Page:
United States District Court, N.D. Indiana, Hammond Division, Lafayette
OPINION AND ORDER
R. CHERRY MAGISTRATE JUDGE.
matter is before the Court on a Motion for Leave to Amend
Answer to Plaintiff’s Amended Complaint [DE 17], filed
by Defendant Taylor Law, PLLC on November 17, 2017. Plaintiff
Russell Friend filed a response in December 1, 2017, and
Defendant filed a reply on December 8, 2017.
April 14, 2017, Plaintiff filed this lawsuit seeking a
preliminary injunction and permanent injunctive relief, a
declaratory judgment, actual damages, statutory damages,
attorney fees, and costs for violations of the Fair Debt
Collection Practices Act. On May 15, 2017, Plaintiff amended
his complaint to add a claim under the Telephone Consumer
Protection Act. Defendant filed an Answer on June 21, 2017.
20, 2017, the Court held a telephonic preliminary pretrial
conference, setting the deadline of September 22, 2017, to
file any motion to amend the pleadings.
November 15, 2017, Plaintiff’s counsel emailed a copy
of Plaintiff’s discovery responses to Defendant’s
counsel. Having reviewed those discovery responses, Defendant
now seeks leave of Court, pursuant to Federal Rule of Civil
Procedure 15, to amend its Answer to include applicable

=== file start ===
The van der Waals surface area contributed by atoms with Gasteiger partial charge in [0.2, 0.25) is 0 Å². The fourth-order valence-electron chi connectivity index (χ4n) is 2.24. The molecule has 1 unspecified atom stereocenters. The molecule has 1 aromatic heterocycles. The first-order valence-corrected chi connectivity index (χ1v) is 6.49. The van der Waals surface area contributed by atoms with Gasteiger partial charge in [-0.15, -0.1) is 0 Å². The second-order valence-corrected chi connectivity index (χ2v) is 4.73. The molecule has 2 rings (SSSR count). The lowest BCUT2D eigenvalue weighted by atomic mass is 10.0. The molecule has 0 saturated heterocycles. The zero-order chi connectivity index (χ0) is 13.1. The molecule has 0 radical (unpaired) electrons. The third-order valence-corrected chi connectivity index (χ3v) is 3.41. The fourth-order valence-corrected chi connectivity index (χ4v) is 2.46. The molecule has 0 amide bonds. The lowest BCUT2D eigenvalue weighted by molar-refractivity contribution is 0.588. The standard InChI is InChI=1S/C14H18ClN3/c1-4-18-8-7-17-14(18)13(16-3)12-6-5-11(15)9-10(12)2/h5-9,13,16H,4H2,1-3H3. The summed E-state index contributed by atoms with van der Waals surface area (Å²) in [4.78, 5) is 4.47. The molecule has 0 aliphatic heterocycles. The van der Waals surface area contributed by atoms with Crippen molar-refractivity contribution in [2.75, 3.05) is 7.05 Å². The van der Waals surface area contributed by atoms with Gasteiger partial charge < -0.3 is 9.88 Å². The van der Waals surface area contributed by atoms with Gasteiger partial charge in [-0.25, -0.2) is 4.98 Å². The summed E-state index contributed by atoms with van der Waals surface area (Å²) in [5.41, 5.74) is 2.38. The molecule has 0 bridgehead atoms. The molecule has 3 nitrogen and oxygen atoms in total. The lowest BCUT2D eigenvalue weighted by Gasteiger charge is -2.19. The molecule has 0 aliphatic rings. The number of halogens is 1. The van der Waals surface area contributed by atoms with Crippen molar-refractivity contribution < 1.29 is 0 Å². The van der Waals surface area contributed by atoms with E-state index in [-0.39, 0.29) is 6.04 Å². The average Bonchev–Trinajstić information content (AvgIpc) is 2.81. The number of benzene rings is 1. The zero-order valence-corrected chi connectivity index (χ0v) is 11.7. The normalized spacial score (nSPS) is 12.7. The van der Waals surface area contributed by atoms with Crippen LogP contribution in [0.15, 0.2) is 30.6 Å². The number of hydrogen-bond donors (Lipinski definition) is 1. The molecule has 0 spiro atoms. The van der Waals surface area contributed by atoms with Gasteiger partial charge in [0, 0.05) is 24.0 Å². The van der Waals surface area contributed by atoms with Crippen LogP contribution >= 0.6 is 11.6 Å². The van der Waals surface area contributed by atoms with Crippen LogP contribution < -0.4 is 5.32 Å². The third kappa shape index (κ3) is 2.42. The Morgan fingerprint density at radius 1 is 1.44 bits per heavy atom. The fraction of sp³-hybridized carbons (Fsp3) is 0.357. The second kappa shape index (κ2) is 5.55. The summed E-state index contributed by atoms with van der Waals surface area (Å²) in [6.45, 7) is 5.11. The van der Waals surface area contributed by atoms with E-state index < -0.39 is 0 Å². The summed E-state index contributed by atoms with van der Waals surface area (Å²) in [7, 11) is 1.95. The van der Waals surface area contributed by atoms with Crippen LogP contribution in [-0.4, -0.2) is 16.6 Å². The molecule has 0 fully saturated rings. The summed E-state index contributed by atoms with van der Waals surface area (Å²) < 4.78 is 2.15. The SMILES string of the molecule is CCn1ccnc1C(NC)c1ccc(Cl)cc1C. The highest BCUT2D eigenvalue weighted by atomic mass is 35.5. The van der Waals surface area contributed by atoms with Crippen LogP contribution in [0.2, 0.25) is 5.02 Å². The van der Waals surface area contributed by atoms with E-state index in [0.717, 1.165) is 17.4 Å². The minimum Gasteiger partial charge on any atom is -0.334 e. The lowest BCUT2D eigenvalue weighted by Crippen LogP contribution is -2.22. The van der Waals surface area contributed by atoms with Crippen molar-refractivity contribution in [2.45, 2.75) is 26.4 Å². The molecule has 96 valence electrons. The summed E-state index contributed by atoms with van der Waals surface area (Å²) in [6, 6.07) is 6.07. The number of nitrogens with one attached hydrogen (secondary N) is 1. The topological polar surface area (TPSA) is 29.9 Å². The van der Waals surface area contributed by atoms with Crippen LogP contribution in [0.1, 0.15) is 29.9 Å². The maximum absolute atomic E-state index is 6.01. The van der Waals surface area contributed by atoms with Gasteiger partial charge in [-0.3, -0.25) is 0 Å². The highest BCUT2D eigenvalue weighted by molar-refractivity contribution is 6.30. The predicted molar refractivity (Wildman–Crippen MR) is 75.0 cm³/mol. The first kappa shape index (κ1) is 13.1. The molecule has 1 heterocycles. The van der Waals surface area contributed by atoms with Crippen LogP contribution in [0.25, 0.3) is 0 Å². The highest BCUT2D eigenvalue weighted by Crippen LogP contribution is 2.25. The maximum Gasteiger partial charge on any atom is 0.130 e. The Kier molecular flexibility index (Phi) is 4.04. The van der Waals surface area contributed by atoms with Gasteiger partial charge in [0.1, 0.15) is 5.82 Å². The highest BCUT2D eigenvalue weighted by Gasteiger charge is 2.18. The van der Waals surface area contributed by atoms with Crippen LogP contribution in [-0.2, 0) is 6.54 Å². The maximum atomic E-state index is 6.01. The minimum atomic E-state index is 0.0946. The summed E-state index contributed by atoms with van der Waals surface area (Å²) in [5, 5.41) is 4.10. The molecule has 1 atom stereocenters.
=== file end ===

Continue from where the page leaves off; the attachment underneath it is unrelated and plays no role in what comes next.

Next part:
attached to the instant motion a copy of the proposed Amended
Answer as required by Local Rule 15-1(a). However, the motion
itself does not identify the amendments or argue why they
should be permitted. A comparison of the June 21, 2017 Answer
and the proposed Amended Answer demonstrate that the proposed
amendments are the following four affirmative defenses:
1. Plaintiff has failed to state a claim upon which relief
can be granted.
2. Plaintiff’s claims may be barred by the statute of
3. Any violation of law, which is specifically denied, was
not intentional and resulted from a bona fide error
notwithstanding the maintenance of procedures reasonably
adapted to avoid any such error.
4. Plaintiff failed to mitigate any damages which he may have
(ECF 17-1, p. 20). Plaintiff objects to the motion on several
grounds. In its reply brief, Defendant withdraws the proposed
first affirmative defense, and, on this basis, the Court
denies the Motion to Amend as to the proposed first
affirmative defense. The Court considers in turn each of
Plaintiff’s arguments in relation to the remaining
three affirmative defenses.
Plaintiff argues that Defendant has failed to show excusable
neglect under Federal Rule of Civil Procedure 6(b) for filing
the motion after the September 22, 2017 deadline, and has
failed to show good cause for modifying the Court’s
scheduling order under Federal Rule of Civil Procedure 16(b).
Because the Court-ordered deadline for seeking leave to amend
pleadings has expired, whether to allow the proposed
amendment is evaluated under Federal Rule of Civil Procedure
16(b). Trustmark Ins. Co. v. Gen. & Cologne Life Re
of Am., 424 F.3d 542, 553 (7th Cir. 2005). Federal Rule
of Civil Procedure 16(b) provides that “[a] schedule
may be modified only for good ...